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​Bradford Wm. Voigt, CFRE: Vice President of Development, The Philadelphia Orchestra

Bradford (Brad) Voigt is a development veteran who has worked in virtually every nonprofit sector. During the course of his 30-plus-year career, Brad has led development teams for the Harvard Kennedy School, Boston Ballet, and the Peabody Essex Museum, to name just a few of the institutions he’s served.

Now, as Vice President of Development for The Philadelphia Orchestra, Brad turns his attention to raising funds for one of the world’s finest orchestras. Here, he talks with Lindauer about his storied career and goals for his new position.

Q. How and why did you get into the field of development?

A. It was not my intention to go into development. I studied music at Brown University, from which I graduated in 1982. I was a classical music trumpet player, but after playing professionally for about two years, I realized that I didn’t quite have the talent to make a living performing.

I had done some PR work in college at the College Light Opera Company so I turned my attention toward getting a PR/fundraising job. I was lucky enough to land an informational interview with Frank Cook, the founder of Fund Consultants, Inc. and former development professional at the United Way of Rhode Island and Brown University Medical School. Frank was doing about a dozen campaigns in Rhode Island at the time and he hired me to work on some of them. It was truly a baptism by fire, but learning experientially was really the best way to learn. In my first three years, I ran eight capital campaigns, so I got a taste of a lot of nonprofit settings in a very short time.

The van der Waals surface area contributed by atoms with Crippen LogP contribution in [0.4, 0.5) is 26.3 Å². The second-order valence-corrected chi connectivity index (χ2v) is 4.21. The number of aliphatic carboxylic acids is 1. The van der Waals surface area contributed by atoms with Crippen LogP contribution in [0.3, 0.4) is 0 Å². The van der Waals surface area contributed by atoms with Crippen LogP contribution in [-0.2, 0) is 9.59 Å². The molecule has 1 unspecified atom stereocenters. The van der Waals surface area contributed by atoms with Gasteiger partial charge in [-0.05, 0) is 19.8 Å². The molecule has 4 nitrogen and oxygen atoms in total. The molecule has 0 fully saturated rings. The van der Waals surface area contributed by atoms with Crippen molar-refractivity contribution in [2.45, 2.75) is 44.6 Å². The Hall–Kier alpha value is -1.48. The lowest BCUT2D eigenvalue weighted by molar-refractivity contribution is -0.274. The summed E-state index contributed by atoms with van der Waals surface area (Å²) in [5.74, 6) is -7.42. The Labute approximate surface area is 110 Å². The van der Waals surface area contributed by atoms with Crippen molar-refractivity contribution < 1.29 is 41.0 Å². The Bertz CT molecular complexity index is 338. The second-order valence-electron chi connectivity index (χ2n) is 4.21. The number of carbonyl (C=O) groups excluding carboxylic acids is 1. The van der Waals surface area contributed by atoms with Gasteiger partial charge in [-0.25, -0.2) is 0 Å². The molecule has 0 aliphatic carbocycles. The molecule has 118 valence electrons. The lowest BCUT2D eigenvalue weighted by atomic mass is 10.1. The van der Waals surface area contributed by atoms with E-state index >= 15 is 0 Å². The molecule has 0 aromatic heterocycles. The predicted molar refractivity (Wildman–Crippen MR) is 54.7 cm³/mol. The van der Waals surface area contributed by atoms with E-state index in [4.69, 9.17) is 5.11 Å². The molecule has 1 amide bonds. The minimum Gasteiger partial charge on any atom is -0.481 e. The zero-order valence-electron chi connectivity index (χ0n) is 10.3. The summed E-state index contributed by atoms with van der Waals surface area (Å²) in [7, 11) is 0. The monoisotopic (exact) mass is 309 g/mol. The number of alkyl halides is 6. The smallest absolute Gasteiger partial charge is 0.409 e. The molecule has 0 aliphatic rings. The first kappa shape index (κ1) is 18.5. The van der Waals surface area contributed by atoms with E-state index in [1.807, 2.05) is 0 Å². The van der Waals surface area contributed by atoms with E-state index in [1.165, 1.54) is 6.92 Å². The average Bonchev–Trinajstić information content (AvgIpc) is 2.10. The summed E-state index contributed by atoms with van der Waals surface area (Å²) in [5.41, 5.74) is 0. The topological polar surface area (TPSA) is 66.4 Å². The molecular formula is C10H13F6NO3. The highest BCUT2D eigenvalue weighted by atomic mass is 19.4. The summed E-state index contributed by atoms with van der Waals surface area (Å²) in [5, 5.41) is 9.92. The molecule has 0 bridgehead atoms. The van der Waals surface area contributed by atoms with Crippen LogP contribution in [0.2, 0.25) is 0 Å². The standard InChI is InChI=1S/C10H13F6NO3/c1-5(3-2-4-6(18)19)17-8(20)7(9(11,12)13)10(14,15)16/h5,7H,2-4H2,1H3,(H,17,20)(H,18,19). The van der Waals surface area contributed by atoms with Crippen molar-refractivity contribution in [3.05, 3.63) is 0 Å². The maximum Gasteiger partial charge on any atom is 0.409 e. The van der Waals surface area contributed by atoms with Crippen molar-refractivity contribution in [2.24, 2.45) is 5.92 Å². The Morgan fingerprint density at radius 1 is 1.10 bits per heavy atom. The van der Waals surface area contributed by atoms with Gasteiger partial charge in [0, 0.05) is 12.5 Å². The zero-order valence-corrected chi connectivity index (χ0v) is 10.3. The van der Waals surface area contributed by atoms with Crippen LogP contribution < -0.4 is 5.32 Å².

When I entered the field of development, a million-dollar campaign was a big deal. Aside from the fundraising, what I really like about the profession is the fact that it is a field where I can give back to society in a number of ways.

Q. You held two positions at Harvard, Director of Institutional Advancement for the Art Museums and Director of Principal Gifts for all of Harvard Arts – the first time a development leader had this particular focus at the school. How would you describe the atmosphere there?

A. Harvard was a wonderful experience. It is a bit of an anomaly in the development world – there are over 700 people in development across the University. I worked with a lot of extraordinary minds, and the students are among the most talented in the world. It would be hard to match that experience – Harvard is a world unto itself. Raising money is actually easier there. Prospects are readily identified.